It’s really essential that we question how we educate employers about the importance of not discriminating in the workplace, and beginning to see this issue from a developmental context.
4. Ethnocentric based discrimination in the workplace
ND: This is an important point. People with ethnic backgrounds are discriminated against even though they may be more highly qualified. Would you say that ethnocentric based discrimination is blocking movement up into ORANGE?
PB: Yes, even here in the Netherlands, as in Sweden, they are talking now about job applications being anonymous because people discriminate by name.
Green has been very much about the need for non-discrimination for the sake of including everybody. However when you add this depth perspective then you see that, if we don’t give opportunities, and there is this discrimination, then people and cultures get arrested in their development, which then generates lots of frustration and anger and basically spills out into the streets and destabilizes the society. This puts the issue of integration in a whole different perspective. It’s not so much about ethnicity [a PURPLE perspective]; it’s about development and developmental stages which people are at [a YELLOW perspective]. That reframes the whole debate and takes it out of the very political and tricky area of ethnicity where you brand people by their ethnicity. Whereas this perspective looks down at the developmental levels which people across all ethnicities [all groups] are moving through, and sees the huge diversity within ethnic groups. First of all, it makes it easier to talk about, because you are no longer working with these very difficult ethnic grouping terminologies. You’re talking about developmental levels which regardless of your ethnic background are relevant. And then when you see that it is harder for certain ethnic groups to shift into ORANGE, then the whole discrimination issue begins to come in and you can see it from this developmental context.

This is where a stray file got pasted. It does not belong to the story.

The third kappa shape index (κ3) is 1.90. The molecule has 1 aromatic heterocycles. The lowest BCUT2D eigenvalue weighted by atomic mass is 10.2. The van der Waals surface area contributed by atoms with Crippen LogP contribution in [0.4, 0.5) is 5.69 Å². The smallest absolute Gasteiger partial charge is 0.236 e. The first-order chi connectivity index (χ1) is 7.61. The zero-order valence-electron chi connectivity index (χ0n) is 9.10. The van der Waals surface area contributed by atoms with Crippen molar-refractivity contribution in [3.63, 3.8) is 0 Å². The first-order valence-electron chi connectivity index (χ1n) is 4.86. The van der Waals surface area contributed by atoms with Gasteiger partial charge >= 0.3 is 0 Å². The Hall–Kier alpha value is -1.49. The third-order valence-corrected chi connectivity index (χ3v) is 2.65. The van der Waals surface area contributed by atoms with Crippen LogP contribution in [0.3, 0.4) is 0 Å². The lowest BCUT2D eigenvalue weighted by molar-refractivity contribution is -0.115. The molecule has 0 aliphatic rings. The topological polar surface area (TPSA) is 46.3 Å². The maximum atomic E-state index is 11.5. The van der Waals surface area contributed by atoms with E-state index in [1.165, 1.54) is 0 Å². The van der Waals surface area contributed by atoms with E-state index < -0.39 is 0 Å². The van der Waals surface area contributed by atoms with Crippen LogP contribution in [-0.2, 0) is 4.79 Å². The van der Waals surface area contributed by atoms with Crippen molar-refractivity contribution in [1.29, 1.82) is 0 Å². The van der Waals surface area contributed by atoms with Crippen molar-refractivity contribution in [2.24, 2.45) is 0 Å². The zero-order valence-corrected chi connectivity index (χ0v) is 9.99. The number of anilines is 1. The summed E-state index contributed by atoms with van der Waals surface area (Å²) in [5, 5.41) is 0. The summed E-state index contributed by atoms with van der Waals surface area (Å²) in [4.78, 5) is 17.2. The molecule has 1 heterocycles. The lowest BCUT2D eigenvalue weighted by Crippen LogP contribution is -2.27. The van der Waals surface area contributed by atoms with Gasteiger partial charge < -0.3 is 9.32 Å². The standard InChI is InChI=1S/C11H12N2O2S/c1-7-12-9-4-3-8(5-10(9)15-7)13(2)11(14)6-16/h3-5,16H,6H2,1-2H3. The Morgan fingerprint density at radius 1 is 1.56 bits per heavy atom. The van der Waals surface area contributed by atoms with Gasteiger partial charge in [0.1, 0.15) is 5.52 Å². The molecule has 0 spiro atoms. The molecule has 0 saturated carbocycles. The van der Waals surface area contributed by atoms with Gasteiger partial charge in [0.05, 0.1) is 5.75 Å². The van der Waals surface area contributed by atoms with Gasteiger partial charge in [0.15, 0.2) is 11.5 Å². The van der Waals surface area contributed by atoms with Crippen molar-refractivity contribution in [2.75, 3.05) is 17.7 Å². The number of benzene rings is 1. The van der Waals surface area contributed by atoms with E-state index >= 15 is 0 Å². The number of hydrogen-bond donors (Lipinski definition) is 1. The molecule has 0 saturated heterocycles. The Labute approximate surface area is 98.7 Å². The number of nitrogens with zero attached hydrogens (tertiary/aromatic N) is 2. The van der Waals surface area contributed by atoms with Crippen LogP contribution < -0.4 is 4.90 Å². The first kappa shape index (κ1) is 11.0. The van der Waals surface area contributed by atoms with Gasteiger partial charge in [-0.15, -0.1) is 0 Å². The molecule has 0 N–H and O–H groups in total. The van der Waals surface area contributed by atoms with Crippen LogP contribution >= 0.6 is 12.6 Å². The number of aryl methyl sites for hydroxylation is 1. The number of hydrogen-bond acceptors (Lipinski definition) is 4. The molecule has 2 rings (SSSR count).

5. Creating opportunities for people to flow through ORANGE
ND: With fewer jobs being available in the west, how can opportunities for ORANGE be stimulated?
PM: It’s an interesting question, because you are really looking at providing people with access to that deep code. As a lot of the manual work shifts east [and as the European Union expands and becomes more complex in the composition of the value systems] this presents a real challenge for the western economies to think about, “How do we give people access to the opportunity possibilities in ORANGE?” I think it will have to be done in a different way than previously, maybe a different form of economy, more of a knowledge economy or “variance” economy. If you begin to look at the value systems then it doesn’t have to be about just jobs and economy. The core question is: How do you provide the container of the ORANGE level for people to flow through? Whatever form that is, be it a job or be it other ways that allow people to connect to express that code healthily: Express self for self gain but calculatedly so as not to raise the ire of others; strategic opportunism, innovation, creative competition. Maybe we need to think more broadly and more systemically about it than the classic job creation mantras normally put forward by politicians from the Left and the Right.